More athletics chaos | SASCOC - SASCOC

More athletics chaos

A meeting for athletes to discuss the poor state of the sport in the country has had to be called off in Pretoria on Saturday.

Sapa reported that a group of “drunk” individuals caused sufficient disruption for organisers being forced to call it off.

Double Commonwealth bronze medallist sprinter Geraldine Pillay, who organised the meeting to discuss the poor state of the sport in the country, said she suspected Athletics South Africa (ASA) of causing the disruption.

“We could not resolve anything because the meeting was disrupted by a group of individuals who arrived drunk,” Pillay said.

“But we had enough response from the athletes to know that we should take this forward. We will definitely do this again.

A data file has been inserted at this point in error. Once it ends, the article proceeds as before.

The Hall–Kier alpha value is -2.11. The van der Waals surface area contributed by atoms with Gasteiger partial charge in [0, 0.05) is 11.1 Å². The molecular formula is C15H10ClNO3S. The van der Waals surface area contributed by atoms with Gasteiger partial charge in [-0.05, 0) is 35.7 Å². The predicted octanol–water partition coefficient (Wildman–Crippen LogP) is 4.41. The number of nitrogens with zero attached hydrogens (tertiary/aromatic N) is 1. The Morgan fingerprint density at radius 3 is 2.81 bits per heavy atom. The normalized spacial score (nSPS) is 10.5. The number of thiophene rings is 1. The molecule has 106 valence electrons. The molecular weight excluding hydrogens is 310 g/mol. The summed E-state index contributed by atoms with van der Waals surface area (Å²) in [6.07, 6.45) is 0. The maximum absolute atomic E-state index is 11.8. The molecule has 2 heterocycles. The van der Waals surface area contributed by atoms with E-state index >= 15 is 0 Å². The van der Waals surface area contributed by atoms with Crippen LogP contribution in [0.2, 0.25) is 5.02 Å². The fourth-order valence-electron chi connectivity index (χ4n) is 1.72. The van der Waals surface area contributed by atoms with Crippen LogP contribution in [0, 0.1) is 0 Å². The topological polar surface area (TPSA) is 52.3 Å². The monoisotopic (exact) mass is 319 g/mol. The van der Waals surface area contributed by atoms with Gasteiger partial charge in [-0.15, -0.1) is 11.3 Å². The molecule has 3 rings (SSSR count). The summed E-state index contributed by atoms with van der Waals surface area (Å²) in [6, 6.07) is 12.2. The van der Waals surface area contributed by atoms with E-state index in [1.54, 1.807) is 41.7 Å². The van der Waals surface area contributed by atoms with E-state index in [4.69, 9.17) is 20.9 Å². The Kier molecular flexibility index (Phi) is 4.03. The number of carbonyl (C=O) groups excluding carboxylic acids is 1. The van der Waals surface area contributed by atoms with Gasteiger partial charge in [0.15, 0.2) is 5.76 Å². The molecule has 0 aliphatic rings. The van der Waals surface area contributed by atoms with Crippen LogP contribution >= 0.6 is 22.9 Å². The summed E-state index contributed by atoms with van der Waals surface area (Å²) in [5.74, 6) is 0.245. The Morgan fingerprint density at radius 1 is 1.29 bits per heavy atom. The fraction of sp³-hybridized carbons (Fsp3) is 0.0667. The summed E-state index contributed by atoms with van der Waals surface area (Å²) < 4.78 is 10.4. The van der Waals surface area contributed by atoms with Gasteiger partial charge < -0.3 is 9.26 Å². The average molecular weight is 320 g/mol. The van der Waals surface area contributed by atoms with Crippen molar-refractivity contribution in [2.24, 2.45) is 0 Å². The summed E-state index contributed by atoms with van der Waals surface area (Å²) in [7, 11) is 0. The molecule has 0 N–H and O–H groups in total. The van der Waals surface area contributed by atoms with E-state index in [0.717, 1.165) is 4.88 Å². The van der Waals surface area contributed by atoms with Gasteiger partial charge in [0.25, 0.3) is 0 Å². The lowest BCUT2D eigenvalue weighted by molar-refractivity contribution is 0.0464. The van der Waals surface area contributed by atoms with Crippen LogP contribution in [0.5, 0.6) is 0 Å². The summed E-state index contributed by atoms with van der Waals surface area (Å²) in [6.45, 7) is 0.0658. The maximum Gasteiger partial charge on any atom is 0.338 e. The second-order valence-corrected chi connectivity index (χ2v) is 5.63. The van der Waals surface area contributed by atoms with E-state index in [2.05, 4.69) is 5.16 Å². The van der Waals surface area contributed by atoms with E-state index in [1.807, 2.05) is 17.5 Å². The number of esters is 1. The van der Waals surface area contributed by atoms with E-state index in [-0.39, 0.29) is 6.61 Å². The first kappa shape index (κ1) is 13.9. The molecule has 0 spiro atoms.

“Unfortunately certain individuals, who are not even athletes or former athletes, don’t seem to care enough about the sport and misinterpreted what the meeting was about.

“I have been told that ASA mobilised these people to disrupt the meeting.”

While others are calling for ASA president Leonard Chuene’s head for his mishandling of the Caster Semenya gender controversy, Pillay said the meeting had never been about Chuene or Semenya.

“This meeting was not about whether Leonard should stay or go, and it wasn’t about Caster,” Pillay said.
“This was supposed to be an open platform for athletes to voice their concerns about what is happening in the sport.

“Nedbank said it withdrew its sponsorship of road running this week because of mismanagement at events organised by ASA, and we can’t afford that.

“We are going to appoint an athletes’ commission in the interim to give us a voice, but we will definitely hold this meeting again soon.”


  1. Ntsokolo Skweyiya

    October 5, 2009 at 1:55 pm